people who claim to be literal followers of the bible when in fact they are
not.

Many Republicans came to be literal followers of the bible, but not one has
ever called for a known adulterer, even a politician known adulterer, to be
put to death because they don`t believe that anymore. And the only way the
ark park will be able to keep some people believing what they`re seeing is
a replica of what Noah actually built is to, let`s say underplay certain
aspects of the story of Noah.

Like for example, when Noah built this 500 foot wooden ship, Noah was 600
years old. Yes, that`s what the bible says. Noah was 600 years old.
Luckily, he had some help, though, because when he was 500 years old, Noah
had three sons. So they surely got it built about four times faster than
they could have, if Noah was doing this alone.

And remember, the reason Noah had to build this ship is because God told
him that God was so angry, just outright blind angry at the way his
creation human beings were behaving, that God decided to murder every man,
woman and child and fetus on earth, except Noah and his family. And while
he was at it, God`s rage made him decide to kill every form of animal life
on earth, including birds and butterflies, not because they did anything
wrong at all, but because God felt like it. He did not tell Noah to move
his family deep into a cave so that God could burn the entire surface of
the earth destroying every living thing on it. Instead, he told him he was
going to flood the earth with water. There by making it an even more
hospitable and fun place for fish. Why killer sharks were a more favored
species in God`s eye than doves we don`t know.

But one of the tour guides is going to get that question at the ark park
the day that I get down there to check that place out. So this 600-year-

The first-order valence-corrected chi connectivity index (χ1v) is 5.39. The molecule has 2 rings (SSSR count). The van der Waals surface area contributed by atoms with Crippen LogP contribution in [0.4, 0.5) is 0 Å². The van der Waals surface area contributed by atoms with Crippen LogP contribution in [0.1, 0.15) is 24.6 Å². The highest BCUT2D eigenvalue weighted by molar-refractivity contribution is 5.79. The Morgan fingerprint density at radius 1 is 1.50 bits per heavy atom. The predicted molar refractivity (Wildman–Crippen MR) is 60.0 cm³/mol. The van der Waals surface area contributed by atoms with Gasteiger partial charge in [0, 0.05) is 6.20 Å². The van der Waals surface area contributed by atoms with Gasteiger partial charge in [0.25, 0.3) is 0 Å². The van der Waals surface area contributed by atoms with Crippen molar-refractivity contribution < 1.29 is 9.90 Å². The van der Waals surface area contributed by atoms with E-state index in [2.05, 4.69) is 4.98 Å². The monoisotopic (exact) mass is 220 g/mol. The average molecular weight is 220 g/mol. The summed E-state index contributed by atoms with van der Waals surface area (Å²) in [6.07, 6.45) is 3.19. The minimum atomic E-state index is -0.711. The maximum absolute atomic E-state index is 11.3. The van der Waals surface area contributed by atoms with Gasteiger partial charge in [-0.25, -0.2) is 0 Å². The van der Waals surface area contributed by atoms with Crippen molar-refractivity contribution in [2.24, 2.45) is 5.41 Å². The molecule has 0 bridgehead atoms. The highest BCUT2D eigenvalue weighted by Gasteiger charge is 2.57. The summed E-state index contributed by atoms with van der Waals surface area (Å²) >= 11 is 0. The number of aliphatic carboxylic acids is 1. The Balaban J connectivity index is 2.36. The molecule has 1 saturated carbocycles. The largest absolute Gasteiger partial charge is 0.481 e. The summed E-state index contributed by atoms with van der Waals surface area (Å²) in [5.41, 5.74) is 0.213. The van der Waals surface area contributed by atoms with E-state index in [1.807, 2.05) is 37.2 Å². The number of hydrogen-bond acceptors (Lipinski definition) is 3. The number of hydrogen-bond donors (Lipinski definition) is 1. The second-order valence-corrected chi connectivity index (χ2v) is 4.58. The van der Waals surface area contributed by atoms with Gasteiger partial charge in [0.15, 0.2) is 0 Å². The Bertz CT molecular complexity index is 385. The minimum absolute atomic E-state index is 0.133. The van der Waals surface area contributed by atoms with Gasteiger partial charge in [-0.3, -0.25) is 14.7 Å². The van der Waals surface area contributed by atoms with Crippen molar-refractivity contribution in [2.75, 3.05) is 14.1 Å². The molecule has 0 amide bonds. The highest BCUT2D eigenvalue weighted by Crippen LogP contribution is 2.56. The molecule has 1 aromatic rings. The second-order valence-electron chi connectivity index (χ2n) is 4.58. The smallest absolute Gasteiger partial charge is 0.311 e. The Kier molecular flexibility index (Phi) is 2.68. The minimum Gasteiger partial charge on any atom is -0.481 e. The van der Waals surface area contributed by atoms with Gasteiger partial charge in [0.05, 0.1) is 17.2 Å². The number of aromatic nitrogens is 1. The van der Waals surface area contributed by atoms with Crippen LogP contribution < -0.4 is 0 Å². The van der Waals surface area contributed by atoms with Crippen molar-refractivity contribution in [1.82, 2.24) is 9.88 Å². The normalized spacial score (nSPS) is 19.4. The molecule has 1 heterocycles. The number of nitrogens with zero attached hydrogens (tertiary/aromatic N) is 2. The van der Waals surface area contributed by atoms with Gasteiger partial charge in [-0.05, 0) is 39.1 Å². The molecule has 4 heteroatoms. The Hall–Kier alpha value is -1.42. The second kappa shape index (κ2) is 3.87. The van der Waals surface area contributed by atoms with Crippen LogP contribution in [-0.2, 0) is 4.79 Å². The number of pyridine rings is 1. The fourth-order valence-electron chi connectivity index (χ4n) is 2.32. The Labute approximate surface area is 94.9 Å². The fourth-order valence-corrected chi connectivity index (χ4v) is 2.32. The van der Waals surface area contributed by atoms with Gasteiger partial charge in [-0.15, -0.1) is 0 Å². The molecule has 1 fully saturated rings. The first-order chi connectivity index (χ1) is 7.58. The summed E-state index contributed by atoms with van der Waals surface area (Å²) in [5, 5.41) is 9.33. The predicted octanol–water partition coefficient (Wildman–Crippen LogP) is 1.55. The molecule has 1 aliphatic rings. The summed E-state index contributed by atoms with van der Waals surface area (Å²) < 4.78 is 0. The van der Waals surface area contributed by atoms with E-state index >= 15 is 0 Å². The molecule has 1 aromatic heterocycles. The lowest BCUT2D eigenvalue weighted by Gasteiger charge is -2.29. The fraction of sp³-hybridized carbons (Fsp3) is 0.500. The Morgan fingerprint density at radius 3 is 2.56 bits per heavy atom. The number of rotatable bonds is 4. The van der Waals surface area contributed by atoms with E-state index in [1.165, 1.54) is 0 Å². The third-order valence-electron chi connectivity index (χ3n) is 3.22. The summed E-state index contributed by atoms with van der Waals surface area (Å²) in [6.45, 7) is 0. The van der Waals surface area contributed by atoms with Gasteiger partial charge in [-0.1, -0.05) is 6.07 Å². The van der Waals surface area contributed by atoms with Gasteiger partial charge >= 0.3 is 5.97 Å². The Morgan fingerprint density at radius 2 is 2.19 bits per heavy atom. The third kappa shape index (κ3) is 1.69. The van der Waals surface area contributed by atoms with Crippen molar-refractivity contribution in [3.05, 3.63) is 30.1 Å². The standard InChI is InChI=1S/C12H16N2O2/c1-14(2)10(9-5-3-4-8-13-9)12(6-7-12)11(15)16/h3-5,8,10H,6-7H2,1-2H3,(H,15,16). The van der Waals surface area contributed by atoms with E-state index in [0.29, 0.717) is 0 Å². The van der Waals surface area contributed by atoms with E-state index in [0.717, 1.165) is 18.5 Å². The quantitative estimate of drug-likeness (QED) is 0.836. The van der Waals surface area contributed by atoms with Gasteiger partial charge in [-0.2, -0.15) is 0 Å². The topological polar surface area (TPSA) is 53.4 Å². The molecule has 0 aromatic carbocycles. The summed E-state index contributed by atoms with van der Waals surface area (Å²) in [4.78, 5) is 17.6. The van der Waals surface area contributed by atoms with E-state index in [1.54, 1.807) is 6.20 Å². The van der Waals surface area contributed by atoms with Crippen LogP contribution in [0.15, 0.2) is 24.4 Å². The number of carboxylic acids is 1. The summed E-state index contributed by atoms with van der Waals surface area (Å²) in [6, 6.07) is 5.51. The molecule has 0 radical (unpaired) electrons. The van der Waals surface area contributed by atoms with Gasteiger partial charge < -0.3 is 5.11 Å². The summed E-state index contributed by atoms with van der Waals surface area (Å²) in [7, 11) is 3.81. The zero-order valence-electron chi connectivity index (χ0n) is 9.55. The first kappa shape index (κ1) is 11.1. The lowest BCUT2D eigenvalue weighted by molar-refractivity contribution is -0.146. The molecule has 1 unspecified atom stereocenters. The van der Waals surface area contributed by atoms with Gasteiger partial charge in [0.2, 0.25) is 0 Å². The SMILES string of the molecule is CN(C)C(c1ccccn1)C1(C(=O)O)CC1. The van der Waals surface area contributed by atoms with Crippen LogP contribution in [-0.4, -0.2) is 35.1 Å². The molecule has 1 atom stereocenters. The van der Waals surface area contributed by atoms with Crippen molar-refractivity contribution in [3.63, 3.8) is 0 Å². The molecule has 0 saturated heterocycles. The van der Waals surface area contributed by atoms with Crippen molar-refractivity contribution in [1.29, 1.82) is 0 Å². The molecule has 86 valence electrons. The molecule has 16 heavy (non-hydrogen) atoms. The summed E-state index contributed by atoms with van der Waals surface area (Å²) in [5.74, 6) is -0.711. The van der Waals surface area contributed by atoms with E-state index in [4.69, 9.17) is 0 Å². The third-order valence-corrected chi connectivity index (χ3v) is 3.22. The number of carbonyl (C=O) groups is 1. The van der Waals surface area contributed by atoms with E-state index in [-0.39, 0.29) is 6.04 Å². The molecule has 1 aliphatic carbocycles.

old guy with his 100-year-old sons builds a 500-foot boat into which he
marches not two animals of each species as is commonly believed, but as God
ordered him, seven pairs of every kind of clean animal, a male and its
mate, and one pair of every kind of unclean animal, a male and its mate.
And also seven pairs of every kind of bird, male and female.

So, seven pairs of deer and one pair of pigs. Never mind how every species
on earth was suddenly supposed to get the message to show up at Noah`s ark
just in time to get on board. But assuming they did, there would be a
very, very long line to get on that boat.

(BEGIN VIDEO CLIP)

UNIDENTIFIED MALE: Two camels, two lions, two ostriches, two leopards, two
tigers, two zebra. Here`s the crux of my point. Just one species on the
ark at the moment, the giraffes, like on that bird`s longer legs, OK. Five
million more species to get on there. So two animals on the ark, 10
million more animals to go.

(END VIDEO CLIP)

O`DONNELL: The fake Noah`s ark is going to be 510 feet long, 85 feet wide
and 55 feet high. It will presumably have four or five floors, or decks,
and it will surely be able to fit hundreds of animals, especially since you
only have to fit two camels in there, especially since you only have to fit